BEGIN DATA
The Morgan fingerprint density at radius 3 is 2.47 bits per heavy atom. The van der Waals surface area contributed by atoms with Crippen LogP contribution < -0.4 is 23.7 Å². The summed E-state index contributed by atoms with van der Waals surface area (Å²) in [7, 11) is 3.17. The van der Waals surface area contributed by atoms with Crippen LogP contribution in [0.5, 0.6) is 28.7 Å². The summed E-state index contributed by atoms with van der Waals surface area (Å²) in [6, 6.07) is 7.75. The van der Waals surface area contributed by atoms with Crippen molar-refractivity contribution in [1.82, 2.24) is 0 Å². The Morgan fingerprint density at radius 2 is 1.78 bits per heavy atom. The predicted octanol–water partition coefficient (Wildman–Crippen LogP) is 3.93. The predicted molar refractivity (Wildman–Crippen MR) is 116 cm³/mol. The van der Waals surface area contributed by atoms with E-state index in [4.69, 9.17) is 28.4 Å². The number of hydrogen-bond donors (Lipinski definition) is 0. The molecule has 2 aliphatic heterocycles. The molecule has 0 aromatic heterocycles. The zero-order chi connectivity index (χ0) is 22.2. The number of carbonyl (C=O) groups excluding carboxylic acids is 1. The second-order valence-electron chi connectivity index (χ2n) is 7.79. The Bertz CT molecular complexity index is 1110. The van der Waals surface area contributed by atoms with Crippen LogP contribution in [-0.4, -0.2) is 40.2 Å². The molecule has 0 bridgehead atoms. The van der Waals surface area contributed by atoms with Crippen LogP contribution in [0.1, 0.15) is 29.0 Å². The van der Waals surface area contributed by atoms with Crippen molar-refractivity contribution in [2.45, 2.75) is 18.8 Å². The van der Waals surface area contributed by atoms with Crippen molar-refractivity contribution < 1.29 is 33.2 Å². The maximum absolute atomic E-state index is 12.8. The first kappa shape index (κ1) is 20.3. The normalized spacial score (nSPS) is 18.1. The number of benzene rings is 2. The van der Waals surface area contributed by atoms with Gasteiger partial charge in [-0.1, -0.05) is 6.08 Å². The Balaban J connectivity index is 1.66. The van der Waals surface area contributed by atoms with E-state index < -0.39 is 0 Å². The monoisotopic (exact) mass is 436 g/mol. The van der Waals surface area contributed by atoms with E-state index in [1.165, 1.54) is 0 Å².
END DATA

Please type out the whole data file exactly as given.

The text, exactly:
The Morgan fingerprint density at radius 3 is 2.47 bits per heavy atom. The van der Waals surface area contributed by atoms with Crippen LogP contribution < -0.4 is 23.7 Å². The summed E-state index contributed by atoms with van der Waals surface area (Å²) in [7, 11) is 3.17. The van der Waals surface area contributed by atoms with Crippen LogP contribution in [0.5, 0.6) is 28.7 Å². The summed E-state index contributed by atoms with van der Waals surface area (Å²) in [6, 6.07) is 7.75. The van der Waals surface area contributed by atoms with Crippen molar-refractivity contribution in [1.82, 2.24) is 0 Å². The Morgan fingerprint density at radius 2 is 1.78 bits per heavy atom. The predicted octanol–water partition coefficient (Wildman–Crippen LogP) is 3.93. The predicted molar refractivity (Wildman–Crippen MR) is 116 cm³/mol. The van der Waals surface area contributed by atoms with E-state index in [4.69, 9.17) is 28.4 Å². The number of hydrogen-bond donors (Lipinski definition) is 0. The molecule has 2 aliphatic heterocycles. The molecule has 0 aromatic heterocycles. The zero-order chi connectivity index (χ0) is 22.2. The number of carbonyl (C=O) groups excluding carboxylic acids is 1. The second-order valence-electron chi connectivity index (χ2n) is 7.79. The Bertz CT molecular complexity index is 1110. The van der Waals surface area contributed by atoms with Crippen LogP contribution in [-0.4, -0.2) is 40.2 Å². The molecule has 0 bridgehead atoms. The van der Waals surface area contributed by atoms with Crippen LogP contribution in [0.1, 0.15) is 29.0 Å². The van der Waals surface area contributed by atoms with Crippen molar-refractivity contribution in [2.45, 2.75) is 18.8 Å². The van der Waals surface area contributed by atoms with Crippen molar-refractivity contribution < 1.29 is 33.2 Å². The maximum absolute atomic E-state index is 12.8. The first kappa shape index (κ1) is 20.3. The normalized spacial score (nSPS) is 18.1. The number of benzene rings is 2. The van der Waals surface area contributed by atoms with Gasteiger partial charge in [-0.1, -0.05) is 6.08 Å². The Balaban J connectivity index is 1.66. The van der Waals surface area contributed by atoms with E-state index < -0.39 is 0 Å². The monoisotopic (exact) mass is 436 g/mol. The van der Waals surface area contributed by atoms with E-state index in [1.165, 1.54) is 0 Å².